Rosa Rolanda (1895–1970) was the mistress of re-invention. A native Californian, she became a celebrated dancer and performer in New York City and also a painter and photographer in Mexico City. She possessed not only smoldering good looks but also exquisite timing: During the Roaring ’20s, she toured Paris with the Ziegfeld Follies and met and was photographed (most notably in flamenco costume) by Man Ray (1895–1976).
Rolanda was born Rosemonde Cowan to parents with Scottish and Mexican roots. She was known by several names professionally, and after her marriage in 1930 to Mexican artist Miguel Covarrubias (1904–1957), she took his last name. She and Miguel moved in the modernist art circle that included Frida Kahlo, Diego Rivera, and Edward Weston, among many others.
The Davis Museum has acquired 40 photographs by Rolanda, part of the collection of Adriana Eller Williams ’55, a friend of the artist. A selection of these will be featured in the upcoming exhibition, Art_Latin_America, a survey of more than 150 works by 100 artists that opens at the museum this month.
“Rolanda was a leading creative figure in Mexico in the 1930s through the ’60s,” says James Oles, a specialist in Latin American art and senior lecturer in the art department who is curating the show. “It’s a coup for the Davis to acquire this group of photos that have been kept together for decades, which allows us to better understand her thought and work process.”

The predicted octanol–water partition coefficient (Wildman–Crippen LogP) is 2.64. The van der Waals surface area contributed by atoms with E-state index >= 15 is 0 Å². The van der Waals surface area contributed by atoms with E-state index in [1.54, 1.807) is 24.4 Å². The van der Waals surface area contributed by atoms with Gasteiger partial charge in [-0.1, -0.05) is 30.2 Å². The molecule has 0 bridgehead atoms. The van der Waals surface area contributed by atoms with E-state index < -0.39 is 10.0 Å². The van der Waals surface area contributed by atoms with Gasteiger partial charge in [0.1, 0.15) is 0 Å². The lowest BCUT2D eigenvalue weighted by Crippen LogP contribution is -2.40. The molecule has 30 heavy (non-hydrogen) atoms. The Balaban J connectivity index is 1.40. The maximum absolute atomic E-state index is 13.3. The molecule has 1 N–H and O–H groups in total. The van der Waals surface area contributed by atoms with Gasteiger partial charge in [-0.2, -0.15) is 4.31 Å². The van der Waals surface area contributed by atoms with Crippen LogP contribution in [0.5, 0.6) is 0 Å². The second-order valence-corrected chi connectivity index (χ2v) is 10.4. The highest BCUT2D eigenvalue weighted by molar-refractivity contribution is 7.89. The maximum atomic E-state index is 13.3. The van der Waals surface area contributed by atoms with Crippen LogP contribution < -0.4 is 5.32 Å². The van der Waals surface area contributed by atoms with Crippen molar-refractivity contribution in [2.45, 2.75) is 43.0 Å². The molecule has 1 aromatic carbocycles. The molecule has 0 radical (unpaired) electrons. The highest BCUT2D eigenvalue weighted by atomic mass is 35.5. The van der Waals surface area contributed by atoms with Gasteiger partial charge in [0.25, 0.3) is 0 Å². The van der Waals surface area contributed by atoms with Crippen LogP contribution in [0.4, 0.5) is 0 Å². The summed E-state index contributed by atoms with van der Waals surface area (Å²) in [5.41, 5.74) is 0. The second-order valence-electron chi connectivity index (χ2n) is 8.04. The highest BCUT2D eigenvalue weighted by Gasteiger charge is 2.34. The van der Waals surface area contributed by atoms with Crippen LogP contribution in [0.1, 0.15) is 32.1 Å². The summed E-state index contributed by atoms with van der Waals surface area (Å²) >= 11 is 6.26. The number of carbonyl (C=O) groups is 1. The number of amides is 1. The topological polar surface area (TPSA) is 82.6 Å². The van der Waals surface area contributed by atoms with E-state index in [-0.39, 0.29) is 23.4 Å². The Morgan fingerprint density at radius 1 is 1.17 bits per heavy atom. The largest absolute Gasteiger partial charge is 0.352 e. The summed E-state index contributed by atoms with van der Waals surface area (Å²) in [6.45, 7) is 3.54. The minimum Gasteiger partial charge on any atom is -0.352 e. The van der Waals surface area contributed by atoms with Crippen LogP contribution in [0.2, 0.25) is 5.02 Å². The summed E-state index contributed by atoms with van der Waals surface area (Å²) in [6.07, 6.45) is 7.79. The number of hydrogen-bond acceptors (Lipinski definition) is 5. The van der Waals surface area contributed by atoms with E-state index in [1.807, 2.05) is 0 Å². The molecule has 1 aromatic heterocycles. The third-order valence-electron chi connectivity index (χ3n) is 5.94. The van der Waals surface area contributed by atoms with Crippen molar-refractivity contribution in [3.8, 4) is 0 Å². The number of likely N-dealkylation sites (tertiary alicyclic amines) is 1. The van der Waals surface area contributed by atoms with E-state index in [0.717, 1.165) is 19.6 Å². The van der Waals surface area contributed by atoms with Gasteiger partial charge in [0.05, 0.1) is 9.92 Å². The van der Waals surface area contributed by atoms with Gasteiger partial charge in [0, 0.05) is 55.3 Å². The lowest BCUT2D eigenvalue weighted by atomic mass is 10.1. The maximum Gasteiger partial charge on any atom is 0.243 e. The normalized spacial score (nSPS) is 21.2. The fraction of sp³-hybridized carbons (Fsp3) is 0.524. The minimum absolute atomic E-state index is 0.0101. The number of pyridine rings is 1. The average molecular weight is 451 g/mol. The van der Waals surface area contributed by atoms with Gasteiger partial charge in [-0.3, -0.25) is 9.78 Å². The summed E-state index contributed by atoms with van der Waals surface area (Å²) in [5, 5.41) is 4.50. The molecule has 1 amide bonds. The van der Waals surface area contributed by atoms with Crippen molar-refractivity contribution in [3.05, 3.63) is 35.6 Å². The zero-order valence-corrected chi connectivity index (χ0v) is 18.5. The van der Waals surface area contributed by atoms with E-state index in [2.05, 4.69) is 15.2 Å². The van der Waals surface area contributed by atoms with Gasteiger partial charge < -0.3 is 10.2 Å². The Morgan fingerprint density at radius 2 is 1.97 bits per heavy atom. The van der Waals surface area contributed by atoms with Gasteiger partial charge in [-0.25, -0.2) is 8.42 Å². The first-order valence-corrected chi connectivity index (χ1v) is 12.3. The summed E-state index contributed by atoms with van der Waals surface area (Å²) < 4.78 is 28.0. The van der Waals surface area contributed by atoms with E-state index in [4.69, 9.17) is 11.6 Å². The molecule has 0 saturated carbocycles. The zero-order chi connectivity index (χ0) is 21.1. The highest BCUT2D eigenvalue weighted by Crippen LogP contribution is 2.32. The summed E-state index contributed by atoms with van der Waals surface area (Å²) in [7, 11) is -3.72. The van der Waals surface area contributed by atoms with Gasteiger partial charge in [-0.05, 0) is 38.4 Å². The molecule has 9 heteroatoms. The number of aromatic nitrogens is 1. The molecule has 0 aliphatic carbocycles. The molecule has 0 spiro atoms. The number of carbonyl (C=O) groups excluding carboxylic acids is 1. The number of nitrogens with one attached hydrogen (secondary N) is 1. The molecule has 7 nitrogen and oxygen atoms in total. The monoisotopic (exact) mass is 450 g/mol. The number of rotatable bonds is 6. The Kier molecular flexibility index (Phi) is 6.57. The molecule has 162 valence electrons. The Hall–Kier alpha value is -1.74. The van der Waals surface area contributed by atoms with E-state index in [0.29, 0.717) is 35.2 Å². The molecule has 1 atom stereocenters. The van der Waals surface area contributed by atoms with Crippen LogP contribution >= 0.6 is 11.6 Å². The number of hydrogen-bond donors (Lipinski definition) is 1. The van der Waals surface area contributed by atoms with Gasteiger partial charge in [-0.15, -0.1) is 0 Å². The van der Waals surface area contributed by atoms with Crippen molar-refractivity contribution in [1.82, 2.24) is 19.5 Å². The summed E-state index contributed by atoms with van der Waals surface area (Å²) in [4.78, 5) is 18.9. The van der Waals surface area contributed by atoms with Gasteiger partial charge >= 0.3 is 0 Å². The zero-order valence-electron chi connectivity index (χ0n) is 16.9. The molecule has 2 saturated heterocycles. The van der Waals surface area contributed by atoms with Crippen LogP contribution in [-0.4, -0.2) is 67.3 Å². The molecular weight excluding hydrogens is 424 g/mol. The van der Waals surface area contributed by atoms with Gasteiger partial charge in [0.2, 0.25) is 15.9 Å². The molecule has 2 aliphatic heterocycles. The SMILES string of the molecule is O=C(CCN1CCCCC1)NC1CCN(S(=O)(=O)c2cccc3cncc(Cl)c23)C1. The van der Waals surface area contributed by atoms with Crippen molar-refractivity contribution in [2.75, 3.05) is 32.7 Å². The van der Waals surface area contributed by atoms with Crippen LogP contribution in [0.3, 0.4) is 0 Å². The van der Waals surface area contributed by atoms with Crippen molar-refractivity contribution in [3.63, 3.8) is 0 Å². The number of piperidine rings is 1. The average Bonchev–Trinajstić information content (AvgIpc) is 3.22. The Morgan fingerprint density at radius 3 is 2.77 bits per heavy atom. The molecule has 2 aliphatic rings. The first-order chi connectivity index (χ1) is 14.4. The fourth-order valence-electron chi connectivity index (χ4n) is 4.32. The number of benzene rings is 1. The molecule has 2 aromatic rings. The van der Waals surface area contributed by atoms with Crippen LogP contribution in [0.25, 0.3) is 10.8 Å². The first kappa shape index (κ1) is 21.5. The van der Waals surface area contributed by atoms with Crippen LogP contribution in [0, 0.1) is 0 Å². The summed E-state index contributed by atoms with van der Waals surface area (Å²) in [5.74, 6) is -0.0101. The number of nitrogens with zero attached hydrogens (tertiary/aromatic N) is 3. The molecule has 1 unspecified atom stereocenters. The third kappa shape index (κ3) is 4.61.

Rolanda was adept at the “photogram” technique, in which photographic prints are made by placing objects on photosensitive paper and exposing the arrangement to light, without the use of a camera. Man Ray was experimenting with the technique in the 1920s, making combinations of household objects into what one writer has called “tantalizing enigmas.” Photograms became popular with the Surrealists, who sought to unleash the power of the unconscious mind through nontraditional art techniques and unusual juxtapositions of imagery.
It’s not clear if Rolanda learned about photograms from Man Ray or from another artist friend. Several of her photograms, like the one pictured here, combine self-portraiture with objects from around her house: a jade deer from China, a silver butterfly pin, a cut seashell, and a 6-inch plastic ruler. Oles speculates that the large tear falling from her eye may be a nod to a 1924 Edward Weston portrait of his lover, the Italian photographer Tina Modotti. Tears also feature prominently in the self-portraits of Frida Kahlo. As Oles points out, both Rolanda and Kahlo knew well the experience of being women artists living under the shadow of their more-famous husbands.